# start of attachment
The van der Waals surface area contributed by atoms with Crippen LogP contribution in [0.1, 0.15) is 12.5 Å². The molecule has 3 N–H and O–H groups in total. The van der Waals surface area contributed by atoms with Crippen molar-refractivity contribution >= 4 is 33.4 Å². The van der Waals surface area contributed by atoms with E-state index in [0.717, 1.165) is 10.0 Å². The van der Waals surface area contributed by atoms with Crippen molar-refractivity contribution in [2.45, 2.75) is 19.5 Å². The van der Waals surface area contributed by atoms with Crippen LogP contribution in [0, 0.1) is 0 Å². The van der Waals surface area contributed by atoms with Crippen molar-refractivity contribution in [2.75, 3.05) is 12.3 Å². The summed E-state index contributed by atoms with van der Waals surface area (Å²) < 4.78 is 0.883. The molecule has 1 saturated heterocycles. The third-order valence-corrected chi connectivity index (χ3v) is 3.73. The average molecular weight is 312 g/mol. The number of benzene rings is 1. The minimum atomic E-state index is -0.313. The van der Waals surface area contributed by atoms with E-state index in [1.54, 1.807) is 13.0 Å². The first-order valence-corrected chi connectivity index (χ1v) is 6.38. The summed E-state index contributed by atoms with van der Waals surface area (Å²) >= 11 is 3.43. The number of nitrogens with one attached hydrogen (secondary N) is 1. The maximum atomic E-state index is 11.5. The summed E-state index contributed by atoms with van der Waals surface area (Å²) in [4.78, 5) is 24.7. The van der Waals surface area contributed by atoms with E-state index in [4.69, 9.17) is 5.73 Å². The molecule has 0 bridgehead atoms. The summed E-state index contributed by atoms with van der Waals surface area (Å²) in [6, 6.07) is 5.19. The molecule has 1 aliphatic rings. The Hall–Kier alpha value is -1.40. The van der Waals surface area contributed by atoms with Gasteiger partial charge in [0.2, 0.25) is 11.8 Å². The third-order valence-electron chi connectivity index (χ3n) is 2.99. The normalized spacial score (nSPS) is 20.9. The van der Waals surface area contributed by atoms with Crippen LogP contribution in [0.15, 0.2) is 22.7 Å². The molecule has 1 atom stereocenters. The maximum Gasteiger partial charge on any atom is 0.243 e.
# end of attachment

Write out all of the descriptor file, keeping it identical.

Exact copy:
The van der Waals surface area contributed by atoms with Crippen LogP contribution in [0.1, 0.15) is 12.5 Å². The molecule has 3 N–H and O–H groups in total. The van der Waals surface area contributed by atoms with Crippen molar-refractivity contribution >= 4 is 33.4 Å². The van der Waals surface area contributed by atoms with E-state index in [0.717, 1.165) is 10.0 Å². The van der Waals surface area contributed by atoms with Crippen molar-refractivity contribution in [2.45, 2.75) is 19.5 Å². The van der Waals surface area contributed by atoms with Crippen LogP contribution in [0, 0.1) is 0 Å². The van der Waals surface area contributed by atoms with Crippen molar-refractivity contribution in [2.75, 3.05) is 12.3 Å². The summed E-state index contributed by atoms with van der Waals surface area (Å²) < 4.78 is 0.883. The molecule has 1 saturated heterocycles. The third-order valence-corrected chi connectivity index (χ3v) is 3.73. The average molecular weight is 312 g/mol. The number of benzene rings is 1. The minimum atomic E-state index is -0.313. The van der Waals surface area contributed by atoms with E-state index in [1.54, 1.807) is 13.0 Å². The first-order valence-corrected chi connectivity index (χ1v) is 6.38. The summed E-state index contributed by atoms with van der Waals surface area (Å²) >= 11 is 3.43. The number of nitrogens with one attached hydrogen (secondary N) is 1. The maximum atomic E-state index is 11.5. The summed E-state index contributed by atoms with van der Waals surface area (Å²) in [4.78, 5) is 24.7. The van der Waals surface area contributed by atoms with E-state index in [4.69, 9.17) is 5.73 Å². The molecule has 0 bridgehead atoms. The summed E-state index contributed by atoms with van der Waals surface area (Å²) in [6, 6.07) is 5.19. The molecule has 1 aliphatic rings. The Hall–Kier alpha value is -1.40. The van der Waals surface area contributed by atoms with Gasteiger partial charge in [0.2, 0.25) is 11.8 Å². The third-order valence-electron chi connectivity index (χ3n) is 2.99. The normalized spacial score (nSPS) is 20.9. The van der Waals surface area contributed by atoms with Crippen LogP contribution in [0.15, 0.2) is 22.7 Å². The molecule has 1 atom stereocenters. The maximum Gasteiger partial charge on any atom is 0.243 e.